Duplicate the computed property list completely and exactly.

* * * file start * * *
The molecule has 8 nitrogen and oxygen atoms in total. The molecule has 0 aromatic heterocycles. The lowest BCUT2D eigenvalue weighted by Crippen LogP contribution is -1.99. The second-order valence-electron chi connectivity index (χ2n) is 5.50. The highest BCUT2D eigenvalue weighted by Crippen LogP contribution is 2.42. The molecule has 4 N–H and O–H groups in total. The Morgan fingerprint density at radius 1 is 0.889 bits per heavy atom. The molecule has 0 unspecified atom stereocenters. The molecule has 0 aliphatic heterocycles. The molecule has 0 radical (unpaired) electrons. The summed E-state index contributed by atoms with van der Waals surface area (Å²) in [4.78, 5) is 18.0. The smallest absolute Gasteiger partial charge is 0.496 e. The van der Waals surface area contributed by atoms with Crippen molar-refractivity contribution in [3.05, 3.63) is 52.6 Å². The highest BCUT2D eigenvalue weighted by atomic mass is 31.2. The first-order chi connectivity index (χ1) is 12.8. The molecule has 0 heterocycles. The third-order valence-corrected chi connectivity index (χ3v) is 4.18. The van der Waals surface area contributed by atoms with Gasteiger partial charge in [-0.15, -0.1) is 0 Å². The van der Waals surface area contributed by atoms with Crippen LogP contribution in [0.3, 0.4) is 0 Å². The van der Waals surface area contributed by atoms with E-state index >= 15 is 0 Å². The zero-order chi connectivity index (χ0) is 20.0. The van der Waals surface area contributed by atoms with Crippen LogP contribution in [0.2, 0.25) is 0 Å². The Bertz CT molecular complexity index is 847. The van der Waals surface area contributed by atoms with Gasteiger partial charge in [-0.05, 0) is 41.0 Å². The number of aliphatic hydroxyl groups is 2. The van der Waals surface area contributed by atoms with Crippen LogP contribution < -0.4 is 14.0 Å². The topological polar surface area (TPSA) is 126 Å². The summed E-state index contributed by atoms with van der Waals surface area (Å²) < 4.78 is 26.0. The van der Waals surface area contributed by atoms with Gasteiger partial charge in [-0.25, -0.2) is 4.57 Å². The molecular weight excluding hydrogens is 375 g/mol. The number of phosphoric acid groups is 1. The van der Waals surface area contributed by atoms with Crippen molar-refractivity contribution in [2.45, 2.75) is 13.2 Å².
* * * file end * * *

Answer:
The molecule has 8 nitrogen and oxygen atoms in total. The molecule has 0 aromatic heterocycles. The lowest BCUT2D eigenvalue weighted by Crippen LogP contribution is -1.99. The second-order valence-electron chi connectivity index (χ2n) is 5.50. The highest BCUT2D eigenvalue weighted by Crippen LogP contribution is 2.42. The molecule has 4 N–H and O–H groups in total. The Morgan fingerprint density at radius 1 is 0.889 bits per heavy atom. The molecule has 0 unspecified atom stereocenters. The molecule has 0 aliphatic heterocycles. The molecule has 0 radical (unpaired) electrons. The summed E-state index contributed by atoms with van der Waals surface area (Å²) in [4.78, 5) is 18.0. The smallest absolute Gasteiger partial charge is 0.496 e. The van der Waals surface area contributed by atoms with Crippen molar-refractivity contribution in [3.05, 3.63) is 52.6 Å². The highest BCUT2D eigenvalue weighted by atomic mass is 31.2. The first-order chi connectivity index (χ1) is 12.8. The molecule has 0 heterocycles. The third-order valence-corrected chi connectivity index (χ3v) is 4.18. The van der Waals surface area contributed by atoms with Gasteiger partial charge in [-0.15, -0.1) is 0 Å². The van der Waals surface area contributed by atoms with Crippen LogP contribution in [0.3, 0.4) is 0 Å². The van der Waals surface area contributed by atoms with E-state index >= 15 is 0 Å². The zero-order chi connectivity index (χ0) is 20.0. The van der Waals surface area contributed by atoms with Crippen LogP contribution in [0.2, 0.25) is 0 Å². The Bertz CT molecular complexity index is 847. The van der Waals surface area contributed by atoms with Gasteiger partial charge in [-0.05, 0) is 41.0 Å². The number of aliphatic hydroxyl groups is 2. The van der Waals surface area contributed by atoms with Crippen LogP contribution < -0.4 is 14.0 Å². The topological polar surface area (TPSA) is 126 Å². The summed E-state index contributed by atoms with van der Waals surface area (Å²) < 4.78 is 26.0. The van der Waals surface area contributed by atoms with Gasteiger partial charge in [-0.25, -0.2) is 4.57 Å². The molecular weight excluding hydrogens is 375 g/mol. The number of phosphoric acid groups is 1. The van der Waals surface area contributed by atoms with Crippen molar-refractivity contribution in [2.45, 2.75) is 13.2 Å².